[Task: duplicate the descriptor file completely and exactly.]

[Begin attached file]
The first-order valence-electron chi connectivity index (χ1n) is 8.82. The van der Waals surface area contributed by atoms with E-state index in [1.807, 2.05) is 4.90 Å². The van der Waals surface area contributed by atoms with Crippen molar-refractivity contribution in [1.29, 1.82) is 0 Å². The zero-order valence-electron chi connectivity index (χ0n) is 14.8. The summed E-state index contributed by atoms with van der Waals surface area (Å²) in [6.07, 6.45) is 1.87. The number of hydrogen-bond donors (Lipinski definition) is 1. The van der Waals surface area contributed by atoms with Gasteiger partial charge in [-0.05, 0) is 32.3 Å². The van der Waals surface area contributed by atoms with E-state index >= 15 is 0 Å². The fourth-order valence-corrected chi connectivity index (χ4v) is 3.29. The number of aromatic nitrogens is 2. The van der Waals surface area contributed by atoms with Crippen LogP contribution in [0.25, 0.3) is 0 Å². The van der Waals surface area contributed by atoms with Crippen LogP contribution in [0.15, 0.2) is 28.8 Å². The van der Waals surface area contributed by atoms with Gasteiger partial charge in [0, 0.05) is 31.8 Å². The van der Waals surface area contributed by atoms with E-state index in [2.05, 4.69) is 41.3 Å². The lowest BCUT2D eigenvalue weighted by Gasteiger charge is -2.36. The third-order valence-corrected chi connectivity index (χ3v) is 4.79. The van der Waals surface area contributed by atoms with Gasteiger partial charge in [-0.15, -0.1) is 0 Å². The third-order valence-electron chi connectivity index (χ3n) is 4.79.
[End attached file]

The first-order valence-electron chi connectivity index (χ1n) is 8.82. The van der Waals surface area contributed by atoms with E-state index in [1.807, 2.05) is 4.90 Å². The van der Waals surface area contributed by atoms with Crippen molar-refractivity contribution in [1.29, 1.82) is 0 Å². The zero-order valence-electron chi connectivity index (χ0n) is 14.8. The summed E-state index contributed by atoms with van der Waals surface area (Å²) in [6.07, 6.45) is 1.87. The number of hydrogen-bond donors (Lipinski definition) is 1. The van der Waals surface area contributed by atoms with Gasteiger partial charge in [-0.05, 0) is 32.3 Å². The van der Waals surface area contributed by atoms with E-state index >= 15 is 0 Å². The fourth-order valence-corrected chi connectivity index (χ4v) is 3.29. The number of aromatic nitrogens is 2. The van der Waals surface area contributed by atoms with Crippen LogP contribution in [0.25, 0.3) is 0 Å². The van der Waals surface area contributed by atoms with Crippen LogP contribution in [0.15, 0.2) is 28.8 Å². The van der Waals surface area contributed by atoms with Gasteiger partial charge in [0, 0.05) is 31.8 Å². The van der Waals surface area contributed by atoms with E-state index in [2.05, 4.69) is 41.3 Å². The lowest BCUT2D eigenvalue weighted by Gasteiger charge is -2.36. The third-order valence-corrected chi connectivity index (χ3v) is 4.79. The van der Waals surface area contributed by atoms with Gasteiger partial charge in [-0.15, -0.1) is 0 Å². The third-order valence-electron chi connectivity index (χ3n) is 4.79.